One of the biggest mistakes small-business owners make is trying to avoid conflict. This is problematic because in any capitalistic economy, conflict is not only an inevitable but a necessary part of all business. Through the process of “productive conflict,” companies can grow and become more profitable. The key is to be able to resolve them effectively.
Authors of Perfect Phrases for Conflict Resolution Lawrence Polsky and Antoine Gerschel describe the perfect phrases to resolve any conflict. Try out these phrases next time you need to do so.
Conflict Resolution: Customers and Vendors
- The last thing I want to say is no. Resolution is always easier if both sides believe their point of view is being considered. This shows what the other person has to say may change your decision.
- Our goal is to cover our costs. At the same time, we want happy customers. Every customer knows a good company makes a profit but is also concerned about customer service. This statement highlights the current problem as a business issue and stresses the balance that everyone can understand.
- Having no secrets between us is critical. If we can’t talk to each other, we will never be able to be productive. This emphasizes the need for clear communication. It's an effective icebreaker to start a difficult conversation.
- You're right. We did increase our prices last year. However, in order to address ____________, we need to do it again. This directly tells customers why prices need to go up. Customers typically have an easier time accepting price increases if they understand the business reason behind it.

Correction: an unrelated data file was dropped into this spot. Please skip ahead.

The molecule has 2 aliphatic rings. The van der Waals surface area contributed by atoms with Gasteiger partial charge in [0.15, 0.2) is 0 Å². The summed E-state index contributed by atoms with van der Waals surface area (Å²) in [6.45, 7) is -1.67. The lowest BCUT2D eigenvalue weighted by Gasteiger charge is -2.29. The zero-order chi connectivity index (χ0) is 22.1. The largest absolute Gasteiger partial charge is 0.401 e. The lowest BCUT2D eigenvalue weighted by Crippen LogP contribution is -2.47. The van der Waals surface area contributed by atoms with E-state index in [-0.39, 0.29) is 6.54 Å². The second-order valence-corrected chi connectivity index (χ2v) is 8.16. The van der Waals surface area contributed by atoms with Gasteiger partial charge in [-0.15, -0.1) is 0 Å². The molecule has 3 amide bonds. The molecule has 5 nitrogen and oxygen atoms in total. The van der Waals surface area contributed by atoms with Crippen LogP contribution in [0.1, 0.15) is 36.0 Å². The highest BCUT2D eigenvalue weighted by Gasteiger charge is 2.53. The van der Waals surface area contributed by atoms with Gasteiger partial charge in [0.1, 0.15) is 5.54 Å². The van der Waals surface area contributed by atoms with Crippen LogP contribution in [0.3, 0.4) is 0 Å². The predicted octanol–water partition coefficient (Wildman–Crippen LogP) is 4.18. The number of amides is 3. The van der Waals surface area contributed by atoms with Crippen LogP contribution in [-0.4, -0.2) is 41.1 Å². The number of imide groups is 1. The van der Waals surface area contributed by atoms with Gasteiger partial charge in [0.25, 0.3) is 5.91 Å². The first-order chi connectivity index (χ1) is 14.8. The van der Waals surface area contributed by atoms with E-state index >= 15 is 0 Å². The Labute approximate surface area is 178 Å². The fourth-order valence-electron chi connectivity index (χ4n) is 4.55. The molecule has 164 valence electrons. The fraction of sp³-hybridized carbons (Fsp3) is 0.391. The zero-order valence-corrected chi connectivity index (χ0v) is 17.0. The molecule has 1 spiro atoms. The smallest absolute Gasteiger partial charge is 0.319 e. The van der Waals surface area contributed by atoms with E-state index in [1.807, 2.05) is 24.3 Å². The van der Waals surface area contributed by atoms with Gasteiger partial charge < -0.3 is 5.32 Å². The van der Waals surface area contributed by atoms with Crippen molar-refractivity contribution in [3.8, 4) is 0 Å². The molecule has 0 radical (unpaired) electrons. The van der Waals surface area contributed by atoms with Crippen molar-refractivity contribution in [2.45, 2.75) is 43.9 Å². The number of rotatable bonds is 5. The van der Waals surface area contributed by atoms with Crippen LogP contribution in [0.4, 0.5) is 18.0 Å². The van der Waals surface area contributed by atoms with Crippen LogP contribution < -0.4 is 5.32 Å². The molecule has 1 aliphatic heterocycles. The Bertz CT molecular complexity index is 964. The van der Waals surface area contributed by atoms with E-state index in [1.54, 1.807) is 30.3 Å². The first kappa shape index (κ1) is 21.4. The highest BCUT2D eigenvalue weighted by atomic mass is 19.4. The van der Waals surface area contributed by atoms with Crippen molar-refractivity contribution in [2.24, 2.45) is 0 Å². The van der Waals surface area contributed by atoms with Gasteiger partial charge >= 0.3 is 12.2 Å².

- It seems things are not running as smoothly as they have in the past, and I would like to discuss that with you. This is a non threatening way to raise concerns to a vendor or customer. It highlights past success, expresses concerns about current problems and stresses a hope for the future.
Conflict Resolution: Employees
- I really appreciate your input into our team. This tells them their opinion is valuable even if it's not taken. This is important to most employees so they feel invested in the company’s future.
- We may have a misunderstanding, since I may not have been clear about my expectations. Putting the problem first on the manager as a simple misunderstanding is an excellent way to start a conversation, so it doesn't become combative from the beginning.
- What held you back from meeting your commitment? As a starting point, this allows them to point to possible reasons why something wasn’t accomplished and avoid direct responsibility. It's always much easier to start a conversation blaming other factors rather than yourself.
- What can I do to support you? This offers help to the employee to ensure they have all the tools to be successful. It shows the manager is on the same side as them.
- You're saying one thing and doing another. This is a non threatening way to show they're not getting done what they say they would do. This clearly addresses the problem of intention versus results.
Read more articles by Barry Moltz.